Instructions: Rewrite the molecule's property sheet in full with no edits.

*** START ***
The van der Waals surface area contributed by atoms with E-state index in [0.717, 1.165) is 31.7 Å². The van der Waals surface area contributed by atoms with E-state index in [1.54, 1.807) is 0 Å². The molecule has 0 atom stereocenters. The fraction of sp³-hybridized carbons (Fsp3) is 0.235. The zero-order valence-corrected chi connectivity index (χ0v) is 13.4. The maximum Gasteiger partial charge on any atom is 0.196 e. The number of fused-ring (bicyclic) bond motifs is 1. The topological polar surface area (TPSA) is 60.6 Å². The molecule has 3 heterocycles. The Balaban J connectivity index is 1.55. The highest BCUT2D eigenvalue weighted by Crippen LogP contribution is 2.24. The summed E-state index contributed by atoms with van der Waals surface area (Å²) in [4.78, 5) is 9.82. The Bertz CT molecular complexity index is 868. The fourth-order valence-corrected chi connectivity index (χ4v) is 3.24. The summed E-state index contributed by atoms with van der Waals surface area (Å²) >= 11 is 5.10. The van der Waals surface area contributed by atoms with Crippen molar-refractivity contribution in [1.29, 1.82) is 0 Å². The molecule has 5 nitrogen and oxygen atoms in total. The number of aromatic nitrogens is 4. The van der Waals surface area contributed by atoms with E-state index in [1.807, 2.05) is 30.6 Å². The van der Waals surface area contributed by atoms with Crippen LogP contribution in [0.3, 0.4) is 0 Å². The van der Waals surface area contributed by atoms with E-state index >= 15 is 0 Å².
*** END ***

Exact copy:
The van der Waals surface area contributed by atoms with E-state index in [0.717, 1.165) is 31.7 Å². The van der Waals surface area contributed by atoms with E-state index in [1.54, 1.807) is 0 Å². The molecule has 0 atom stereocenters. The fraction of sp³-hybridized carbons (Fsp3) is 0.235. The zero-order valence-corrected chi connectivity index (χ0v) is 13.4. The maximum Gasteiger partial charge on any atom is 0.196 e. The number of fused-ring (bicyclic) bond motifs is 1. The topological polar surface area (TPSA) is 60.6 Å². The molecule has 3 heterocycles. The Balaban J connectivity index is 1.55. The highest BCUT2D eigenvalue weighted by Crippen LogP contribution is 2.24. The summed E-state index contributed by atoms with van der Waals surface area (Å²) in [4.78, 5) is 9.82. The Bertz CT molecular complexity index is 868. The fourth-order valence-corrected chi connectivity index (χ4v) is 3.24. The summed E-state index contributed by atoms with van der Waals surface area (Å²) >= 11 is 5.10. The van der Waals surface area contributed by atoms with Crippen molar-refractivity contribution in [1.29, 1.82) is 0 Å². The molecule has 5 nitrogen and oxygen atoms in total. The number of aromatic nitrogens is 4. The van der Waals surface area contributed by atoms with E-state index in [1.807, 2.05) is 30.6 Å². The van der Waals surface area contributed by atoms with Crippen LogP contribution in [0.3, 0.4) is 0 Å². The van der Waals surface area contributed by atoms with E-state index >= 15 is 0 Å².